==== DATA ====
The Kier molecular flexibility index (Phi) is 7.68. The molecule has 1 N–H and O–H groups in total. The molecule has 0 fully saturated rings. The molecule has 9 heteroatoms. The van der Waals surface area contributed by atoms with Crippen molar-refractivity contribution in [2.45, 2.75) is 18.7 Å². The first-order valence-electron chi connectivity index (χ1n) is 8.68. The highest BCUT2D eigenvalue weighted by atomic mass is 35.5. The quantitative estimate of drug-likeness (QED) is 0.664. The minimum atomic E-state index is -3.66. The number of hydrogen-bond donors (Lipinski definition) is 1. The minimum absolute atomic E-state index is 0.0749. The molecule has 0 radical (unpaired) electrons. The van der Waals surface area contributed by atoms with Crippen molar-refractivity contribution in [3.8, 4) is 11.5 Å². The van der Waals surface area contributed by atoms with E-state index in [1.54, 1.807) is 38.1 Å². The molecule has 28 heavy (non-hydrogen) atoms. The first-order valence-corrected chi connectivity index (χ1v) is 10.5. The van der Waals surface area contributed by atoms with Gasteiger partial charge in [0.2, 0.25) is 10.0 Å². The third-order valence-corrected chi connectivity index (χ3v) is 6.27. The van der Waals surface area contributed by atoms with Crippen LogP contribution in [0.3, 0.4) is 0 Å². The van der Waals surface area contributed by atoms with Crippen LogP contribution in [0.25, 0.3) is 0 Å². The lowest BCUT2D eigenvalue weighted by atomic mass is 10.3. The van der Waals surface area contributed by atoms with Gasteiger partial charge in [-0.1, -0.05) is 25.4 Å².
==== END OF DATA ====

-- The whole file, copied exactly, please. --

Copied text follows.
The Kier molecular flexibility index (Phi) is 7.68. The molecule has 1 N–H and O–H groups in total. The molecule has 0 fully saturated rings. The molecule has 9 heteroatoms. The van der Waals surface area contributed by atoms with Crippen molar-refractivity contribution in [2.45, 2.75) is 18.7 Å². The first-order valence-electron chi connectivity index (χ1n) is 8.68. The highest BCUT2D eigenvalue weighted by atomic mass is 35.5. The quantitative estimate of drug-likeness (QED) is 0.664. The minimum atomic E-state index is -3.66. The number of hydrogen-bond donors (Lipinski definition) is 1. The minimum absolute atomic E-state index is 0.0749. The molecule has 0 radical (unpaired) electrons. The van der Waals surface area contributed by atoms with Crippen molar-refractivity contribution in [3.8, 4) is 11.5 Å². The van der Waals surface area contributed by atoms with E-state index in [1.54, 1.807) is 38.1 Å². The molecule has 28 heavy (non-hydrogen) atoms. The first-order valence-corrected chi connectivity index (χ1v) is 10.5. The van der Waals surface area contributed by atoms with Gasteiger partial charge in [0.2, 0.25) is 10.0 Å². The third-order valence-corrected chi connectivity index (χ3v) is 6.27. The van der Waals surface area contributed by atoms with Crippen LogP contribution in [0.3, 0.4) is 0 Å². The van der Waals surface area contributed by atoms with Crippen LogP contribution in [0.25, 0.3) is 0 Å². The lowest BCUT2D eigenvalue weighted by atomic mass is 10.3. The van der Waals surface area contributed by atoms with Gasteiger partial charge in [-0.1, -0.05) is 25.4 Å².